Evans Wadongo
SDFA Executive Director Evans Wadongo introduces his solar-powered LED lamp to children in the Kenyan town of Baragoi. Evans Wadongo

What does a rural village in the East African country of Kenya have in common with a trendy art gallery in New York City’s Chelsea neighborhood?

Not much, on the face of things. But this week, both will be radiant with the blue-ish glow of some funny-looking little lanterns.

This is the work of Evans Wadongo, 27, a Kenyan engineer and the executive director of Sustainable Development for All, or SDFA. As a university student in 2004, Wadongo designed a lamp that would eventually be distributed across Kenya to help bring light -- and hope -- to villages plagued by poverty.

The term MwangaBora, which means "good light" in Swahili, has come to describe these little beacons.

This week, the Friedman Benta gallery in Chelsea is exhibiting an installation featuring 1,000 of these lanterns, specially crafted as collectors’ editions for the event. Proceeds from the sales will help SDFA to build and distribute 20,000 more MwangaBora lanterns for poverty-stricken Kenyan communities.

“We are using the lamps to put women and children in power,” said Wadongo to the International Business Times. “They can save money and use those savings to create small businesses.”

That may sound like a tall order for a light fixture, but these lanterns are designed to address some very specific problems. They feature LED bulbs and are made from 50 percent recycled materials. They are also solar-powered, and they can shine on past sunset without the use of kerosene.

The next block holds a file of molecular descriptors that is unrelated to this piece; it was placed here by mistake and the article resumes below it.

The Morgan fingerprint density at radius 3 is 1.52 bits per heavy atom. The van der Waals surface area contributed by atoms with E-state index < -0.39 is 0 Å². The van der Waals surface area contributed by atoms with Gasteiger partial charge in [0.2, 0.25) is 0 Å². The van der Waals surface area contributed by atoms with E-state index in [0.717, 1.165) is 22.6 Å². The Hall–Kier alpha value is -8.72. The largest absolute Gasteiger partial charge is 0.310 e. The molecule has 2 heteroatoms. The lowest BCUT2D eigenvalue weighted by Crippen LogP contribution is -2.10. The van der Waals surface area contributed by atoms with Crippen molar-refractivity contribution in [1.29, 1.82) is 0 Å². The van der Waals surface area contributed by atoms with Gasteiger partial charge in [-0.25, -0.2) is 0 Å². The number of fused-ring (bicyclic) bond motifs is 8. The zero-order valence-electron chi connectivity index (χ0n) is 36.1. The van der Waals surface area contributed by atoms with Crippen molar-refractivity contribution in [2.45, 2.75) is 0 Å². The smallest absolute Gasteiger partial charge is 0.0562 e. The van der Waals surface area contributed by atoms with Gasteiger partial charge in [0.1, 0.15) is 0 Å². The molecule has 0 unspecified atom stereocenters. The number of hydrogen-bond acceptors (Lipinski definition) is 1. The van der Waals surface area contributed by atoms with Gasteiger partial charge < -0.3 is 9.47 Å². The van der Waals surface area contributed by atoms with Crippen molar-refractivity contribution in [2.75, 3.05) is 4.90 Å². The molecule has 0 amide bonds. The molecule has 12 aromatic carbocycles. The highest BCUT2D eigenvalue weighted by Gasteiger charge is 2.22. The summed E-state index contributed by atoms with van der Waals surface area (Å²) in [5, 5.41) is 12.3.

Evans Wadongo MwangaBora
Felt-handled MwangaBora solar lamps at Friedman Benda gallery in New York City. April 15, 2013. Instagram/Reed Krakoff

Wadongo grew up in a rural village in western Kenya where resources were scarce. His parents encouraged him to pursue an education, so he often stayed up past sunset to study his school textbooks. That had him leaning over a kerosene lamp so frequently that he incurred permanent eye damage -- and it had his parents paying the recurring costs of kerosene fuel.

Luckily, it paid off. Wadongo’s education enabled him to design his lamp in 2004; he joined SDFA a few years later and soon became executive director.

Today, SDFA’s lantern manufacturing and distribution efforts are sustained in part by grants and fundraisers, like the one taking place in New York City this week. Wadongo says his ultimate goal is to help lift families and communities out of poverty; he has turned down opportunities to spin his idea for a big profit.

“As people see the results, it’s becoming easier for people to understand our model,” Wadongo said. “It’s a really effective way to help people who don’t have any money, but want to improve their lives.”

Over the long term, the donated lights actually create paying customers in Kenya. Wadongo explains that families who spend less on kerosene or firewood can put money toward investments -- anything from school fees to farming tools to community projects -- and escape a cycle of poverty.

“That puts people in a position to pay for extra lamps for the community,” Wadongo said.

The story of MwangaBora made waves around the world, catching the attention of some influential people. This week, Wadongo is teaming up with none other than Reed Krakoff, fashion mogul and president of Coach (NYSE: COH), who designed the exhibition at Friedman Benda. The MwangaBora exhibit runs April 17-19 and will have a public opening reception Thursday, April 18, from 6 p.m. to 8 p.m. Fans of SDFA’s work can also purchase a lamp or donate to the organization by visiting www.villagevolunteers.org/donate.